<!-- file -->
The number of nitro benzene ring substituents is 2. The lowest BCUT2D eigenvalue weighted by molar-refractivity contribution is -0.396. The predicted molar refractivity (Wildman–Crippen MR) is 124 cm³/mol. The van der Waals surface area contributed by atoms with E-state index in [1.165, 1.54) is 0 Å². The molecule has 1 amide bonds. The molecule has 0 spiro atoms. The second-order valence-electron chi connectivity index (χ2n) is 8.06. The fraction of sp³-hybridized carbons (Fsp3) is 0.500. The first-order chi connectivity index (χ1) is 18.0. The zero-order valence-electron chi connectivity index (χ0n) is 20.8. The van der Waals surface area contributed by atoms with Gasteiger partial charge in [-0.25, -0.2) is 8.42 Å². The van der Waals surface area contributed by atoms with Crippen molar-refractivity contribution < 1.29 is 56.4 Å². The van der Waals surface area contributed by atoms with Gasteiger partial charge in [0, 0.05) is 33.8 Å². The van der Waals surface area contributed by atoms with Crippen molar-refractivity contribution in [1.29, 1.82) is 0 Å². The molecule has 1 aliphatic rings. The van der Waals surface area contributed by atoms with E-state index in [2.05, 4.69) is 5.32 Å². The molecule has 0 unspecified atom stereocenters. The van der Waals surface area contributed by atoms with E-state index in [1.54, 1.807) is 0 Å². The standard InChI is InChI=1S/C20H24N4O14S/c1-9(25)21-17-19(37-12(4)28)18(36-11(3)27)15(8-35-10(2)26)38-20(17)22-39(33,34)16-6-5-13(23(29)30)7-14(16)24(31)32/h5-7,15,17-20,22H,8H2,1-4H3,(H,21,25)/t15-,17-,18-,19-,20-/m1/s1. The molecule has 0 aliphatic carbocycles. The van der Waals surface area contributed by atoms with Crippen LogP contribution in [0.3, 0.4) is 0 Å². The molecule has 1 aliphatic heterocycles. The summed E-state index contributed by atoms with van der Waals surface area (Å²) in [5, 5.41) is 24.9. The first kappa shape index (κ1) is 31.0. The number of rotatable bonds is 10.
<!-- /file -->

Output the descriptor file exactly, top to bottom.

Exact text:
The number of nitro benzene ring substituents is 2. The lowest BCUT2D eigenvalue weighted by molar-refractivity contribution is -0.396. The predicted molar refractivity (Wildman–Crippen MR) is 124 cm³/mol. The van der Waals surface area contributed by atoms with E-state index in [1.165, 1.54) is 0 Å². The molecule has 1 amide bonds. The molecule has 0 spiro atoms. The second-order valence-electron chi connectivity index (χ2n) is 8.06. The fraction of sp³-hybridized carbons (Fsp3) is 0.500. The first-order chi connectivity index (χ1) is 18.0. The zero-order valence-electron chi connectivity index (χ0n) is 20.8. The van der Waals surface area contributed by atoms with Gasteiger partial charge in [-0.25, -0.2) is 8.42 Å². The van der Waals surface area contributed by atoms with Crippen molar-refractivity contribution < 1.29 is 56.4 Å². The van der Waals surface area contributed by atoms with Gasteiger partial charge in [0, 0.05) is 33.8 Å². The van der Waals surface area contributed by atoms with Crippen molar-refractivity contribution in [1.29, 1.82) is 0 Å². The molecule has 1 aliphatic rings. The van der Waals surface area contributed by atoms with E-state index in [2.05, 4.69) is 5.32 Å². The molecule has 0 unspecified atom stereocenters. The van der Waals surface area contributed by atoms with E-state index in [1.54, 1.807) is 0 Å². The standard InChI is InChI=1S/C20H24N4O14S/c1-9(25)21-17-19(37-12(4)28)18(36-11(3)27)15(8-35-10(2)26)38-20(17)22-39(33,34)16-6-5-13(23(29)30)7-14(16)24(31)32/h5-7,15,17-20,22H,8H2,1-4H3,(H,21,25)/t15-,17-,18-,19-,20-/m1/s1. The molecule has 0 aliphatic carbocycles. The van der Waals surface area contributed by atoms with Crippen LogP contribution in [0.3, 0.4) is 0 Å². The molecule has 1 aliphatic heterocycles. The summed E-state index contributed by atoms with van der Waals surface area (Å²) in [5, 5.41) is 24.9. The first kappa shape index (κ1) is 31.0. The number of rotatable bonds is 10.